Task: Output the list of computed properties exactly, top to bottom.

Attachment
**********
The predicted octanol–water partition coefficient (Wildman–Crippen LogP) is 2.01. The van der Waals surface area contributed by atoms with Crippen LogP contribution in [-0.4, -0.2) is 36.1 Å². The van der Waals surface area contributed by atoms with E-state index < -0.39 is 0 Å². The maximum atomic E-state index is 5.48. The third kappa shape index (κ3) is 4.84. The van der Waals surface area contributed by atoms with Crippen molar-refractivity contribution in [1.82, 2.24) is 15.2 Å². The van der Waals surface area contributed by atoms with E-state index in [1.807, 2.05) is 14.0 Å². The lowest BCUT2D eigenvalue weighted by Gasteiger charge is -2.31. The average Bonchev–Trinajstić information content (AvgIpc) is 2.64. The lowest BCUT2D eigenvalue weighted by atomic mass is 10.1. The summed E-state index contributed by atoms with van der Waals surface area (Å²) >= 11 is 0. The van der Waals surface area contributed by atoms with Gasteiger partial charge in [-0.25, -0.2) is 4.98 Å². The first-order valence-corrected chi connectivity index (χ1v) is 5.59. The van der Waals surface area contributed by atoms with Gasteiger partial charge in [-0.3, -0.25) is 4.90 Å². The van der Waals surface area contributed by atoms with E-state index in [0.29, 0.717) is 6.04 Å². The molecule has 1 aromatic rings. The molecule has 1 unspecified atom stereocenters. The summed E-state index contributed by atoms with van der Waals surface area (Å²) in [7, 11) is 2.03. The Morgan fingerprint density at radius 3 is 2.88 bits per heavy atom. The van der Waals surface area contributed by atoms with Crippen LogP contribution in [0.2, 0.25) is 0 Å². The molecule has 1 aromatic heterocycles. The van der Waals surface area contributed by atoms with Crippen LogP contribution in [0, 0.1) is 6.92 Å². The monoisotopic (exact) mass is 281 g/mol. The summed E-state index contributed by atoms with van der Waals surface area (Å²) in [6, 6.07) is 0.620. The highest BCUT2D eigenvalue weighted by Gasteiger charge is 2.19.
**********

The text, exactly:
The predicted octanol–water partition coefficient (Wildman–Crippen LogP) is 2.01. The van der Waals surface area contributed by atoms with Crippen LogP contribution in [-0.4, -0.2) is 36.1 Å². The van der Waals surface area contributed by atoms with E-state index < -0.39 is 0 Å². The maximum atomic E-state index is 5.48. The third kappa shape index (κ3) is 4.84. The van der Waals surface area contributed by atoms with Crippen molar-refractivity contribution in [1.82, 2.24) is 15.2 Å². The van der Waals surface area contributed by atoms with E-state index in [1.807, 2.05) is 14.0 Å². The lowest BCUT2D eigenvalue weighted by Gasteiger charge is -2.31. The average Bonchev–Trinajstić information content (AvgIpc) is 2.64. The lowest BCUT2D eigenvalue weighted by atomic mass is 10.1. The summed E-state index contributed by atoms with van der Waals surface area (Å²) >= 11 is 0. The van der Waals surface area contributed by atoms with Gasteiger partial charge in [-0.25, -0.2) is 4.98 Å². The first-order valence-corrected chi connectivity index (χ1v) is 5.59. The van der Waals surface area contributed by atoms with Gasteiger partial charge in [-0.3, -0.25) is 4.90 Å². The van der Waals surface area contributed by atoms with E-state index in [0.29, 0.717) is 6.04 Å². The molecule has 1 aromatic rings. The molecule has 1 unspecified atom stereocenters. The summed E-state index contributed by atoms with van der Waals surface area (Å²) in [7, 11) is 2.03. The Morgan fingerprint density at radius 3 is 2.88 bits per heavy atom. The van der Waals surface area contributed by atoms with Crippen LogP contribution in [0.2, 0.25) is 0 Å². The molecule has 1 aromatic heterocycles. The van der Waals surface area contributed by atoms with Crippen LogP contribution in [0, 0.1) is 6.92 Å². The monoisotopic (exact) mass is 281 g/mol. The summed E-state index contributed by atoms with van der Waals surface area (Å²) in [6, 6.07) is 0.620. The highest BCUT2D eigenvalue weighted by Gasteiger charge is 2.19.